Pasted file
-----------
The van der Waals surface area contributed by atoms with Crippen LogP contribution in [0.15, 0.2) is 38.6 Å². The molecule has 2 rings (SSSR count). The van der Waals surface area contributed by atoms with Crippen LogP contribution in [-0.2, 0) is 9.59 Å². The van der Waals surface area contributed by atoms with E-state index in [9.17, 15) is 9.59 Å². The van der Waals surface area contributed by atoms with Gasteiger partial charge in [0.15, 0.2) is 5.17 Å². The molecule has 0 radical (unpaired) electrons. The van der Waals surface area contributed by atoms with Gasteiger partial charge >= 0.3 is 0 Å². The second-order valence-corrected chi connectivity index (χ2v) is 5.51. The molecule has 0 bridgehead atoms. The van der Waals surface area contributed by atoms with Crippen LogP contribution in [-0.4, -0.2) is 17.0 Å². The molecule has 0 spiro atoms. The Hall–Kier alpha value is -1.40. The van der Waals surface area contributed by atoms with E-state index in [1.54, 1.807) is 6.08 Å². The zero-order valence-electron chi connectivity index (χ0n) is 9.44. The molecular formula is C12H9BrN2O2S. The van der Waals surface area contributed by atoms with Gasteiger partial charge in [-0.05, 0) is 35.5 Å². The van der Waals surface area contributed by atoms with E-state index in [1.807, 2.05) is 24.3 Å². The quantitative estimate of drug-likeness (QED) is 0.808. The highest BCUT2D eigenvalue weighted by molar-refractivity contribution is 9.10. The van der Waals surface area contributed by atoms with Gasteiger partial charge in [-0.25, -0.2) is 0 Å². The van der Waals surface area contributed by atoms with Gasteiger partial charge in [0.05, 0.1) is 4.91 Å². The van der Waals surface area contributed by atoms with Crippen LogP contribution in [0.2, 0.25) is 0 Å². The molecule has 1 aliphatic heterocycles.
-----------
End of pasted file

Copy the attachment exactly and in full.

The van der Waals surface area contributed by atoms with Crippen LogP contribution in [0.15, 0.2) is 38.6 Å². The molecule has 2 rings (SSSR count). The van der Waals surface area contributed by atoms with Crippen LogP contribution in [-0.2, 0) is 9.59 Å². The van der Waals surface area contributed by atoms with E-state index in [9.17, 15) is 9.59 Å². The van der Waals surface area contributed by atoms with Gasteiger partial charge in [0.15, 0.2) is 5.17 Å². The molecule has 0 radical (unpaired) electrons. The van der Waals surface area contributed by atoms with Gasteiger partial charge >= 0.3 is 0 Å². The second-order valence-corrected chi connectivity index (χ2v) is 5.51. The molecule has 0 bridgehead atoms. The van der Waals surface area contributed by atoms with Crippen LogP contribution in [-0.4, -0.2) is 17.0 Å². The molecule has 0 spiro atoms. The Hall–Kier alpha value is -1.40. The van der Waals surface area contributed by atoms with E-state index in [1.54, 1.807) is 6.08 Å². The zero-order valence-electron chi connectivity index (χ0n) is 9.44. The molecular formula is C12H9BrN2O2S. The van der Waals surface area contributed by atoms with Gasteiger partial charge in [-0.05, 0) is 35.5 Å². The van der Waals surface area contributed by atoms with E-state index in [1.807, 2.05) is 24.3 Å². The quantitative estimate of drug-likeness (QED) is 0.808. The highest BCUT2D eigenvalue weighted by molar-refractivity contribution is 9.10. The van der Waals surface area contributed by atoms with Gasteiger partial charge in [-0.25, -0.2) is 0 Å². The van der Waals surface area contributed by atoms with Gasteiger partial charge in [0.05, 0.1) is 4.91 Å². The van der Waals surface area contributed by atoms with Crippen LogP contribution in [0.2, 0.25) is 0 Å². The molecule has 1 aliphatic heterocycles.